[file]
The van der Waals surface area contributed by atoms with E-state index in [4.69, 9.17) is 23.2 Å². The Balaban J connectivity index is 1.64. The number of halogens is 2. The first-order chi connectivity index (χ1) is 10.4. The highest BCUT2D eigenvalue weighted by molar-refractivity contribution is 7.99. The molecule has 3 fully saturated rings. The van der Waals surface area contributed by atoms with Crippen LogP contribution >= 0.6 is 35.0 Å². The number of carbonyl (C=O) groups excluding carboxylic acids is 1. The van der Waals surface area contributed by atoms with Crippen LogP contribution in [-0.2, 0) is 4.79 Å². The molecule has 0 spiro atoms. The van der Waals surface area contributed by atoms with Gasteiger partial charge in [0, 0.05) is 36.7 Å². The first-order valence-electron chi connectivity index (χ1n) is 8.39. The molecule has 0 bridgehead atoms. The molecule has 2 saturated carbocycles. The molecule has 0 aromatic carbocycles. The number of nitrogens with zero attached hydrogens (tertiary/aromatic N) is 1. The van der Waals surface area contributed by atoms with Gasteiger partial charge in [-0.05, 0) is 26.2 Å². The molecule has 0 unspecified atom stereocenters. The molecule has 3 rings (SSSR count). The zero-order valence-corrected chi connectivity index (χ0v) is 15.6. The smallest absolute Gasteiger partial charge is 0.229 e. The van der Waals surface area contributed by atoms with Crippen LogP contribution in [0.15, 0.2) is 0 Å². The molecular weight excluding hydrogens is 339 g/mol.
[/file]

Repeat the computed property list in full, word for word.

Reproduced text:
The van der Waals surface area contributed by atoms with E-state index in [4.69, 9.17) is 23.2 Å². The Balaban J connectivity index is 1.64. The number of halogens is 2. The first-order chi connectivity index (χ1) is 10.4. The highest BCUT2D eigenvalue weighted by molar-refractivity contribution is 7.99. The molecule has 3 fully saturated rings. The van der Waals surface area contributed by atoms with Crippen LogP contribution >= 0.6 is 35.0 Å². The number of carbonyl (C=O) groups excluding carboxylic acids is 1. The van der Waals surface area contributed by atoms with Crippen LogP contribution in [-0.2, 0) is 4.79 Å². The molecule has 0 spiro atoms. The van der Waals surface area contributed by atoms with Gasteiger partial charge in [0, 0.05) is 36.7 Å². The first-order valence-electron chi connectivity index (χ1n) is 8.39. The molecule has 0 bridgehead atoms. The molecule has 2 saturated carbocycles. The molecule has 0 aromatic carbocycles. The number of nitrogens with zero attached hydrogens (tertiary/aromatic N) is 1. The van der Waals surface area contributed by atoms with Gasteiger partial charge in [-0.05, 0) is 26.2 Å². The molecule has 0 unspecified atom stereocenters. The molecule has 3 rings (SSSR count). The zero-order valence-corrected chi connectivity index (χ0v) is 15.6. The smallest absolute Gasteiger partial charge is 0.229 e. The van der Waals surface area contributed by atoms with Crippen LogP contribution in [0.15, 0.2) is 0 Å². The molecular weight excluding hydrogens is 339 g/mol.